An exhalative volcanic iron sulfide stratabound deposit, near San Fernando, Azuay Province, Ecuador
The San Fernando region (3,700 meters above sea level) mainly consists of horizontal acidic volcanic layers, intruded by andesitic and rhyodacitic dikes, and lava flows. Strong silicification has welded the pyroclastics (rhyolite tuff, ignimbrite, volcanic ash and sand) and lava flows; geyserites occur in places. These rocks discordantly overlie Mio-Pliocene sediments. Neither records of recent volcanic activity nor craters exist in the area. It is believed that the volcanic activity stopped during the Pleistocene and the volcanic topography was erased by the last glaciation. An age of Plio-Pleistocene is probable for the volcanics. Iron sulfides are concentrated in semi-massive lenses or are disseminated in the volcanics. This mineralization is accompanied by Zn and Pb sulfides; by Au, Ag and As in smaller quantities and by sporadic amounts of Sb, Bi, Co, Sn and Ni. It is suggested that this type of metal and iron sulfide concentration in volcanics is due to the action of metalliferous hot springs and emanations during the Pleistocene volcanic activity. © 1972 Society of Economic Geologists, Inc.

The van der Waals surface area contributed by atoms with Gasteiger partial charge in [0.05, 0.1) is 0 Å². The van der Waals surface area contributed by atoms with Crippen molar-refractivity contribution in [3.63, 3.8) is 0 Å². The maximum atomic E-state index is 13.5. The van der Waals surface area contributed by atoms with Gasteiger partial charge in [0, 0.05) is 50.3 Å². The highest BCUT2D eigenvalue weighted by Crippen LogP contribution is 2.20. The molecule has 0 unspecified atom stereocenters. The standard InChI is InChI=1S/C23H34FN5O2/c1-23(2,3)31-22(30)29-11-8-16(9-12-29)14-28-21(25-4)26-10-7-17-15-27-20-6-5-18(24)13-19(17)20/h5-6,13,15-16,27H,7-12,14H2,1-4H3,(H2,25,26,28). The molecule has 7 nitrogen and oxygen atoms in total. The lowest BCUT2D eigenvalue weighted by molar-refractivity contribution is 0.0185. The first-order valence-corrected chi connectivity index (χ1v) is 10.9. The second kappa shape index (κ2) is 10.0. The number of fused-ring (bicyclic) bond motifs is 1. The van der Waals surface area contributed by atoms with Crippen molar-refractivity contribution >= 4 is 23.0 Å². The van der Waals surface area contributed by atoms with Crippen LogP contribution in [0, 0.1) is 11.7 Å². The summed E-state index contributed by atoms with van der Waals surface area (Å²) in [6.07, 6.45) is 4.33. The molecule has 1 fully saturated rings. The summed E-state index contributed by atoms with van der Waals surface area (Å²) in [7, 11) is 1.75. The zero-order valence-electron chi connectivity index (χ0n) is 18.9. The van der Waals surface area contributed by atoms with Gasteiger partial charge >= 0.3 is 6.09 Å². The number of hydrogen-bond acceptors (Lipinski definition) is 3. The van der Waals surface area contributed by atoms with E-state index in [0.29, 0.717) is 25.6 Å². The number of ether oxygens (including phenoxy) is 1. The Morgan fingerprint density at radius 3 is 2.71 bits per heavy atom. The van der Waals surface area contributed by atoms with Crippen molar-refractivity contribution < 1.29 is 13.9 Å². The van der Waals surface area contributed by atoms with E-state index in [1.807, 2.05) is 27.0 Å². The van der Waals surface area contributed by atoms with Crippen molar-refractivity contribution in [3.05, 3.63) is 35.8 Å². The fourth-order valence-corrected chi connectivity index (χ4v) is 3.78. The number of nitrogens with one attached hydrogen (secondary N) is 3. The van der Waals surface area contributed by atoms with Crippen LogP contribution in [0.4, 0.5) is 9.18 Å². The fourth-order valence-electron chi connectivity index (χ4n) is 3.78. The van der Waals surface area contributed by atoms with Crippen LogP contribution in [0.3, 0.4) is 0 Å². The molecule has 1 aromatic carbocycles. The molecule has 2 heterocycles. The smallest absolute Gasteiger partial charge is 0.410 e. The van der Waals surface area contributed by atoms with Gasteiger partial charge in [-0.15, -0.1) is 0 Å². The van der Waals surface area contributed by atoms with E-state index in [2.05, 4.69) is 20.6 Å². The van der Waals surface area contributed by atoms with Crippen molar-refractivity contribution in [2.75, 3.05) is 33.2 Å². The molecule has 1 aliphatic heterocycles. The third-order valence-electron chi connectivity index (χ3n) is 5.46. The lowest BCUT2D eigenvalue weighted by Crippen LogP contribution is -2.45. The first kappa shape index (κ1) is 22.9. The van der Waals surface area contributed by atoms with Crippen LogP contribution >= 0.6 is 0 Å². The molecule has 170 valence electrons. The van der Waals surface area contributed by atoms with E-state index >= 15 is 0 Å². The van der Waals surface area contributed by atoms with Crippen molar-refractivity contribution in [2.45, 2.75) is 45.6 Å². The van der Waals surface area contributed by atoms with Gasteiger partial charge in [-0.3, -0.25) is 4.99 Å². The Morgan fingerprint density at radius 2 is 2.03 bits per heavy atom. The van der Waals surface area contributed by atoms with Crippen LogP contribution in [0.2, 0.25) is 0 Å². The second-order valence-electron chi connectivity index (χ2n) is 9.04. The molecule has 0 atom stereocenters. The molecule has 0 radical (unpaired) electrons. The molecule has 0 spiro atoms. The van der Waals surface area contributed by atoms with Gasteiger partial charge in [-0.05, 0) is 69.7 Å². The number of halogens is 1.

An exhalative volcanic iron sulfide stratabound deposit, near San Fernando, Azuay Province, Ecuador.
Retrieved from: https://digitalcommons.mtu.edu/michigantech-p/13746